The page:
The LOWDOWN This Month|
In the March 2015 issue of the club publication:
- "DX Downstairs" Kevin Carey presents members' LF and VLF loggings.
- "The Top End" MedFER and HiFER beacon lists... and ...
- "The LF Notebook" Conducted by John Davis. News from, for and about LWCA members.
- "News From the Old World" Alan Gale keeps us informed of LF news from the "other side of the pond."
- "Natural Radio" Conducted by Mark Karney.
- "The 9ZS Story" by Joe W. Armstrong. How a longwave time signal station from 100 years ago inspired a modern HiFER and generations of radio operators.
Interested in subscribing? Click here for address, rates, and remittance information (including PayPal).
|| ||Winter SWL Fest Near
The annual NASWA Winter SWL Fest will be held this year on Friday and Saturday, February 27th & 28th, 2015, at the Doubletree Guest Suites hotel in Plymouth Meeting, PA. Online registration and/or printable registration forms are available at the Winter SWL Fest website, http://www.swlfest.com.
| ||New Communication Landmarks: Across the Atlantic Below 9 kHz|
Third test on 1 January results in 25 character message.
Over three consecutive nights, noted British DXer Paul Nicholson in Todmorden, UK, received a series of very slow BPSK transmissions from Dexter McIntyre W4DEX in Stanfield, NC, culminating in a 25 character message in the wee hours (UTC) of New Years Day 2015. Distance from W4DEX to Todmorden is 6194 km, or 3840 miles, and ERP is estimated around 150 μW.
The first signal on December 30th was Dex's grid square, "EM95," the first intelligence ever conveyed across the Atlantic on such low frequencies by a private individual. The next day, a 12 character message ("PAUL HNY DEX") was sent and received over a six hour span commencing at 0000 UTC. Then, in Paul's own words: "The third test and best result so far was a 25 character message '8822HZ 2015 JAN 1 TA TEST' sent from 2015-01-01 00:00 using 8 second symbols. This was received with Eb/N0 = -0.1dB. In the 0.125 Hz bandwidth of a code symbol, the S/N was -13.2dB."
Frequency used was 8822 Hz. Earlier in December, tests yielded copy of Dex's steady carrier near that same frequency by DL4YHF in Bielefeld, Germany (4300 miles), by IK1QFK in Cumiana, Italy (4770 miles), using custom Linux-based spectrum analysis software written by Nicholson. He also wrote the BPSK applications. Reception has also been reported in the US using Argo displays. A selection of those reports is available at Dex's Web site.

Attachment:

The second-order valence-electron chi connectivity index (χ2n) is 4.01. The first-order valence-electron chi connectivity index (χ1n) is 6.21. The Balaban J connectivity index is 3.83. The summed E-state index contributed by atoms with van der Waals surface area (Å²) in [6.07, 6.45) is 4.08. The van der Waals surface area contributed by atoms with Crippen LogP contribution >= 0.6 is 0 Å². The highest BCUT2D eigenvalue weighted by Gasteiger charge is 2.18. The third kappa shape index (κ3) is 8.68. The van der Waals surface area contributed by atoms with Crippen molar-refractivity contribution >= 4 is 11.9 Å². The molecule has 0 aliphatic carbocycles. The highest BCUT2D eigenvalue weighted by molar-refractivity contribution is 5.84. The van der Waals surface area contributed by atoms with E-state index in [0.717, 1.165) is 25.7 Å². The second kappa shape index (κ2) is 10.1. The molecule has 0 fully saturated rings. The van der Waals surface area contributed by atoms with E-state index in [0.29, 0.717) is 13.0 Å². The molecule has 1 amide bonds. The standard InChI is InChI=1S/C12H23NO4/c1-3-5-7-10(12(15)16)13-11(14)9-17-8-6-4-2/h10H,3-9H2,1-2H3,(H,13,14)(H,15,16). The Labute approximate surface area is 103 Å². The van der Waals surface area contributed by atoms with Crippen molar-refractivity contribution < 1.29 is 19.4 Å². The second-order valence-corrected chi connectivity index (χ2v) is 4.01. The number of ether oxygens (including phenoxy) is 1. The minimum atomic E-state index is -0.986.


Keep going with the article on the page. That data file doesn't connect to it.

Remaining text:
Back on June 2 (UTC), 2014, Nicholson received transmissions from McIntyre on 8970 Hz, consisting of a continuous GPS-stabilized carrier that was shifted in frequency after some hours of integration time. Paul's detailed reception report of that earlier feat, along with details and pictures of the transmitting setup, can be found at the W4DEX Web site.
Previous experiments in the sub-9kHz region have mainly been conducted in Europe, such as the kite-based transmissions of Stefan Schaefer DK7FC. His page contains a good introduction to what has been done so far, and links to additional resources. Although frequencies below 8.3 kHz, or 9 kHz in the US*, are not formally allocated in most countries, some administrations do require their citizens to obtain special permission to operate there. (*Following the last WRC, an increasing number of countries now have an explicit allocation down to 8.3 kHz for meteorological aids such as lightning detection networks.)
|| ||André Kesteloot N4ICK, SK
André Kesteloot, active communications experimenter and former president of the Amateur Radio Research and Development Corporation (AMRAD), passed away on January 4 at the age of 77. André was best known by those of us in the LWCA for enlisting this organization in efforts to obtain an LF amateur band in the previous such rulemaking effort in 2002, and by many more longwave enthusiasts for his involvement (along with Frank Gentges and other AMRAD members) in developing practical, high performance hardware for the LF band.
The Murphy Funeral Home site contains details, and has a brief history of André's interesting life. We will have more information in the February LOWDOWN>.
|| ||Holiday LF Activity Summary
2200 Meters. VE3OT's continuous "MP" beacon at 137.780 was joined by other Canadian hams and US Part 5 licensees for operation around the New Year holiday. That is often the case earlier in the holiday season, although bad weather in the northeast discouraged activity at Christmas time this year. Numerous monitors captured an assortment of the signals from New Years Eve through the weekend. One of the better captures is this one from K3SIW, taken on the early evening of January 1.
SAQ. The SAQ Christmas Eve morning transmission on 17.2 kHz was widely received this year in both Europe and North America. Costas Krallis in Athens, Greece, reported weak but clear copy with a vertical antenna and a Perseus SDR receiver.
Across the Pole in Alaska, Laurence Howell KL7L reported "tons of QRN but coming through OK." Not quite as far away, Bill de Carle VE2IQ received the signal in Westmeath, Ontario, with a lot of static crashes as well. Bill was using a loop antenna and Johan Bodin's SAQ-rx software with his computer soundcard as a receiver, and said it would have been easy copy without the static; he posted an MP3 file on his Web site. In eastern Ontario, Graham Collins VE3GTC reported "a few tantalizing whispers, could only make out the occasional bit of carrier and CW but not copyable. I would give it an RST of 217."